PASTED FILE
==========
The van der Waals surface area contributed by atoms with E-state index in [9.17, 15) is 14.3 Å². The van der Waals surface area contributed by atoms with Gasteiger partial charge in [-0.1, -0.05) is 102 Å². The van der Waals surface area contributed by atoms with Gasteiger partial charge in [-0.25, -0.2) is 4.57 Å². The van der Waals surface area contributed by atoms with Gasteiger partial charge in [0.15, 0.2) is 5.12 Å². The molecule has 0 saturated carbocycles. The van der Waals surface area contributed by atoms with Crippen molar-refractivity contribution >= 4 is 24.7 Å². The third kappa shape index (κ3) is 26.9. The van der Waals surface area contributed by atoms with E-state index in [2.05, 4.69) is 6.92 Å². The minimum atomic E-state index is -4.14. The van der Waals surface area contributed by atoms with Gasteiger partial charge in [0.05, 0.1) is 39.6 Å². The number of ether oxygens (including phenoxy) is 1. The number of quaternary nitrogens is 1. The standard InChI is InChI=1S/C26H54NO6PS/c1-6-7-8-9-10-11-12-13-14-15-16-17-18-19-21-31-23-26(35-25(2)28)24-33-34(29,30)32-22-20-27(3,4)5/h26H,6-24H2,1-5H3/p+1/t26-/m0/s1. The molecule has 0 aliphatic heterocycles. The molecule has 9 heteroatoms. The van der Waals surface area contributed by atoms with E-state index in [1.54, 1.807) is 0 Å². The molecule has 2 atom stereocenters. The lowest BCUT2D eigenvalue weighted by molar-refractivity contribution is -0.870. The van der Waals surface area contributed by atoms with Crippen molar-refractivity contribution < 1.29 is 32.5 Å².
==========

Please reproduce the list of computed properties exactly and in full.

The van der Waals surface area contributed by atoms with E-state index in [9.17, 15) is 14.3 Å². The van der Waals surface area contributed by atoms with Gasteiger partial charge in [-0.1, -0.05) is 102 Å². The van der Waals surface area contributed by atoms with Gasteiger partial charge in [-0.25, -0.2) is 4.57 Å². The van der Waals surface area contributed by atoms with Gasteiger partial charge in [0.15, 0.2) is 5.12 Å². The molecule has 0 saturated carbocycles. The van der Waals surface area contributed by atoms with Crippen molar-refractivity contribution >= 4 is 24.7 Å². The third kappa shape index (κ3) is 26.9. The van der Waals surface area contributed by atoms with E-state index in [2.05, 4.69) is 6.92 Å². The minimum atomic E-state index is -4.14. The van der Waals surface area contributed by atoms with Gasteiger partial charge in [0.05, 0.1) is 39.6 Å². The number of ether oxygens (including phenoxy) is 1. The number of quaternary nitrogens is 1. The standard InChI is InChI=1S/C26H54NO6PS/c1-6-7-8-9-10-11-12-13-14-15-16-17-18-19-21-31-23-26(35-25(2)28)24-33-34(29,30)32-22-20-27(3,4)5/h26H,6-24H2,1-5H3/p+1/t26-/m0/s1. The molecule has 0 aliphatic heterocycles. The molecule has 9 heteroatoms. The van der Waals surface area contributed by atoms with E-state index in [1.54, 1.807) is 0 Å². The molecule has 2 atom stereocenters. The lowest BCUT2D eigenvalue weighted by molar-refractivity contribution is -0.870. The van der Waals surface area contributed by atoms with Crippen molar-refractivity contribution < 1.29 is 32.5 Å².